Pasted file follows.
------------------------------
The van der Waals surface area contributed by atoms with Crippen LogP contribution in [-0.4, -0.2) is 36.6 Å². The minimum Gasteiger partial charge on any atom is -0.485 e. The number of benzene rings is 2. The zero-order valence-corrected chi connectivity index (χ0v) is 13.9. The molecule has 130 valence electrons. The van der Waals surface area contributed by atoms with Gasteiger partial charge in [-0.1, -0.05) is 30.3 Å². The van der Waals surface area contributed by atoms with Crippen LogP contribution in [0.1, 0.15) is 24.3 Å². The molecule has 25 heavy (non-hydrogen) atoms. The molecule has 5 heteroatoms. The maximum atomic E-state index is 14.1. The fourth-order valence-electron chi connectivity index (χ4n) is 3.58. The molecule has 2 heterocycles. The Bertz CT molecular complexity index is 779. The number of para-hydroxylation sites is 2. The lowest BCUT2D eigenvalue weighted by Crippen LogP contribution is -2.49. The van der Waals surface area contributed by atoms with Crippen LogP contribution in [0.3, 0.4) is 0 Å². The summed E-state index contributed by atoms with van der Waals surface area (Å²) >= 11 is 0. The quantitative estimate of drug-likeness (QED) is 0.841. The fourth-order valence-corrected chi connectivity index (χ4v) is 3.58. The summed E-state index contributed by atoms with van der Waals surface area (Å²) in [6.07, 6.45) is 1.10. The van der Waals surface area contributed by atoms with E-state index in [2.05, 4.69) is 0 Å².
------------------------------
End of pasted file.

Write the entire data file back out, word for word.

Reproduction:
The van der Waals surface area contributed by atoms with Crippen LogP contribution in [-0.4, -0.2) is 36.6 Å². The minimum Gasteiger partial charge on any atom is -0.485 e. The number of benzene rings is 2. The zero-order valence-corrected chi connectivity index (χ0v) is 13.9. The molecule has 130 valence electrons. The van der Waals surface area contributed by atoms with Gasteiger partial charge in [-0.1, -0.05) is 30.3 Å². The van der Waals surface area contributed by atoms with Crippen LogP contribution in [0.1, 0.15) is 24.3 Å². The molecule has 25 heavy (non-hydrogen) atoms. The molecule has 5 heteroatoms. The maximum atomic E-state index is 14.1. The fourth-order valence-electron chi connectivity index (χ4n) is 3.58. The molecule has 2 heterocycles. The Bertz CT molecular complexity index is 779. The number of para-hydroxylation sites is 2. The lowest BCUT2D eigenvalue weighted by Crippen LogP contribution is -2.49. The van der Waals surface area contributed by atoms with Crippen LogP contribution in [0.3, 0.4) is 0 Å². The summed E-state index contributed by atoms with van der Waals surface area (Å²) >= 11 is 0. The quantitative estimate of drug-likeness (QED) is 0.841. The fourth-order valence-corrected chi connectivity index (χ4v) is 3.58. The summed E-state index contributed by atoms with van der Waals surface area (Å²) in [6.07, 6.45) is 1.10. The van der Waals surface area contributed by atoms with E-state index in [2.05, 4.69) is 0 Å².